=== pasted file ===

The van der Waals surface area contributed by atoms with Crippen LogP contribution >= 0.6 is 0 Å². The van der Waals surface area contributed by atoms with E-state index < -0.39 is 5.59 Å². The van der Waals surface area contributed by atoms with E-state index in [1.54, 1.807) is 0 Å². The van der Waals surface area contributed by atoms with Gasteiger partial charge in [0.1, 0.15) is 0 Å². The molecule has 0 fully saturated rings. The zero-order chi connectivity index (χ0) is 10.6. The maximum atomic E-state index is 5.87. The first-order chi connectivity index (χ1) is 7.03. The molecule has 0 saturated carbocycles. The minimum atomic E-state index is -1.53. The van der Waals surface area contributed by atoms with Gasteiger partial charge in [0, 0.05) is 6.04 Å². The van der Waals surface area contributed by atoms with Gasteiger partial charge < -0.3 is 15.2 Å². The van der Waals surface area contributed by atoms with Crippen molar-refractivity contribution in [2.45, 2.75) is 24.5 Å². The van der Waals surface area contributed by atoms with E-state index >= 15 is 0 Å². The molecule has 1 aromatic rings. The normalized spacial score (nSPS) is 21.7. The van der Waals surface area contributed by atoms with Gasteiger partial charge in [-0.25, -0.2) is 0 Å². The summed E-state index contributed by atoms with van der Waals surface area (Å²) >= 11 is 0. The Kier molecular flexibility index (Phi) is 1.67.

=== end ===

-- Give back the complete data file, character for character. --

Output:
The van der Waals surface area contributed by atoms with Crippen LogP contribution >= 0.6 is 0 Å². The van der Waals surface area contributed by atoms with E-state index < -0.39 is 5.59 Å². The van der Waals surface area contributed by atoms with E-state index in [1.54, 1.807) is 0 Å². The van der Waals surface area contributed by atoms with Gasteiger partial charge in [0.1, 0.15) is 0 Å². The molecule has 0 fully saturated rings. The zero-order chi connectivity index (χ0) is 10.6. The maximum atomic E-state index is 5.87. The first-order chi connectivity index (χ1) is 7.03. The molecule has 0 saturated carbocycles. The minimum atomic E-state index is -1.53. The van der Waals surface area contributed by atoms with Gasteiger partial charge in [0, 0.05) is 6.04 Å². The van der Waals surface area contributed by atoms with Gasteiger partial charge < -0.3 is 15.2 Å². The van der Waals surface area contributed by atoms with Crippen molar-refractivity contribution in [2.45, 2.75) is 24.5 Å². The van der Waals surface area contributed by atoms with E-state index >= 15 is 0 Å². The molecule has 1 aromatic rings. The normalized spacial score (nSPS) is 21.7. The van der Waals surface area contributed by atoms with Gasteiger partial charge in [-0.25, -0.2) is 0 Å². The summed E-state index contributed by atoms with van der Waals surface area (Å²) >= 11 is 0. The Kier molecular flexibility index (Phi) is 1.67.